In this recent result, the XENON1T collaboration searched for these electron recoils in the energy range of 1-200 keV with unprecedented sensitivity.  Their extraordinary sensitivity is due to its exquisite control over backgrounds and extremely low energy threshold for detection. Rather than just being impressed, what has gotten many physicists excited is that the latest data shows an excess of events above expected backgrounds in the 1-7 keV region. The statistical significance of the excess is 3.5 sigma, which in particle physics is enough to claim ‘evidence’ of an anomaly but short of the typical 5-sigma required to claim discovery.

The XENON1T data that has caused recent excitement. The ‘excess’ is the spike in the data (black points) above the background model (red line) in the 1-7 keV region. The significance of the excess is around 3.5 sigma.

So what might this excess mean? The first, and least fun answer, is nothing. 3.5 sigma is not enough evidence to claim discovery, and those well versed in particle physics history know that there have been numerous excesses with similar significances have faded away with more data. Still it is definitely an intriguing signal, and worthy of further investigation.

The pessimistic explanation is that it is due to some systematic effect or background not yet modeled by the XENON1T collaboration. Many have pointed out that one should be skeptical of signals that appear right at the edge of an experiments energy detection threshold. The so called ‘efficiency turn on’, the function that describes how well an experiment can reconstruct signals right at the edge of detection, can be difficult to model. However, there are good reasons to believe this is not the case here. First of all the events of interest are actually located in the flat part of their efficiency curve (note the background line is flat below the excess), and the excess rises above this flat background. So to explain this excess their efficiency would have to somehow be better at low energies than high energies, which seems very unlikely. Or there would have to be a very strange unaccounted for bias where some higher energy events were mis-reconstructed at lower energies. These explanations seem even more implausible given that the collaboration performed an electron reconstruction calibration using the radioactive decays of Radon-220 over exactly this energy range and were able to model the turn on and detection efficiency very well.

Results of a calibration done to radioactive decays of Radon-220. One can see that data in the efficiency turn on (right around 2 keV) is modeled quite well and no excesses are seen.

However the possibility of a novel Standard Model background is much more plausible. The XENON collaboration raises the possibility that the excess is due to a previously unobserved background from tritium β-decays. Tritium decays to Helium-3 and an electron and a neutrino with a half-life of around 12 years. The energy released in this decay is 18.6 keV, giving the electron having an average energy of a few keV. The expected energy spectrum of this decay matches the observed excess quite well. Additionally, the amount of contamination needed to explain the signal is exceedingly small. Around 100 parts-per-billion of H2 would lead to enough tritium to explain the signal, which translates to just 3 tritium atoms per kilogram of liquid Xenon. The collaboration tries their best to investigate this possibility, but they neither rule out or confirm such a small amount of tritium contamination. However, other similar contaminants, like diatomic oxygen have been confirmed to be below this level by 2 orders of magnitude, so it is not impossible that they were able to avoid this small amount of contamination.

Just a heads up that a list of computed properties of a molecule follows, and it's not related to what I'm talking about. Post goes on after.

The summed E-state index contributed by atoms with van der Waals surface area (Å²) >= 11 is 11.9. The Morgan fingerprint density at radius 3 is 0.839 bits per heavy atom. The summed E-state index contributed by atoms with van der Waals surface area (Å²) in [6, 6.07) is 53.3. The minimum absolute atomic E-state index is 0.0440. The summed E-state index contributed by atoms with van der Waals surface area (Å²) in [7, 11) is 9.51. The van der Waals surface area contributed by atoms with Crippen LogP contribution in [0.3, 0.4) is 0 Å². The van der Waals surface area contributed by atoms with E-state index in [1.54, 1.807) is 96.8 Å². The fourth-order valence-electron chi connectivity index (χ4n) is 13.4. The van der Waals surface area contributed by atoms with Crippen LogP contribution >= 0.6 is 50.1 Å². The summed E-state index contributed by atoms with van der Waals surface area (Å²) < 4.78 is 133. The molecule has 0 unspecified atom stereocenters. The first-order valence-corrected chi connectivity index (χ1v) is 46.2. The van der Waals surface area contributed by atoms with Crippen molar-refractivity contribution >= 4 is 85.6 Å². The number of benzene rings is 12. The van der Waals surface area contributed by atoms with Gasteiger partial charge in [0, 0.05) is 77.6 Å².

So while many are placing their money on the tritium explanation, there is the exciting possibility remains that this is our first direct evidence of physics Beyond the Standard Model (BSM)! So if the signal really is a new particle or interaction what would it be? Currently it it is quite hard to pin down exactly based on the data. The analysis was specifically searching for two signals that would have shown up in exactly this energy range: axions produced in the sun, and neutrinos produced in the sun interacting with electrons via a large (BSM) magnetic moment. Both of these models provide good fits to the signal shape, with the axion explanation being slightly preferred. However since this result has been released, many have pointed out that these models would actually be in conflict with constraints from astrophysical measurements. In particular, the axion model they searched for would have given stars an additional way to release energy, causing them to cool at a faster rate than in the Standard Model. The strength of interaction between axions and electrons needed to explain the XENON1T excess is incompatible with the observed rates of stellar cooling. There are similar astrophysical constraints on neutrino magnetic moments that also make it unlikely.

This has left door open for theorists to try to come up with new explanations for these excess events, or think of clever ways to alter existing models to avoid these constraints. And theorists are certainly seizing this opportunity! There are new explanations appearing on the arXiv every day, with no sign of stopping. In the roughly 2 weeks since the XENON1T announced their result and this post is being written, there have already been 50 follow up papers! Many of these explanations involve various models of dark matter with some additional twist, such as being heated up in the sun or being boosted to a higher energy in some other way.

A collage of different models trying to explain the XENON1T excess (center). Each plot is from a separate paper released in the first week and a half following the original announcement. Source

So while theorists are currently having their fun with this, the only way we will figure out the true cause of this this anomaly is with more data. The good news is that the XENON collaboration is already preparing for the XENONnT experiment that will serve as a follow to XENON1T. XENONnT will feature a larger active volume of Xenon and a lower background level, allowing them to potentially confirm this anomaly at the 5-sigma level with only a few months of data. If  the excess persists, more data would also allow them to better determine the shape of the signal; allowing them to possibly distinguish between the tritium shape and a potential new physics explanation. If real, other liquid Xenon experiments like LUX and PandaX should also be able to independently confirm the signal in the near future. The next few years should be a very exciting time for these dark matter experiments so stay tuned!

Read More:

Quanta Magazine Article “Dark Matter Experiment Finds Unexplained Signal”

Previous ParticleBites Post on Axion Searches

Blog Post “Hail the XENON Excess”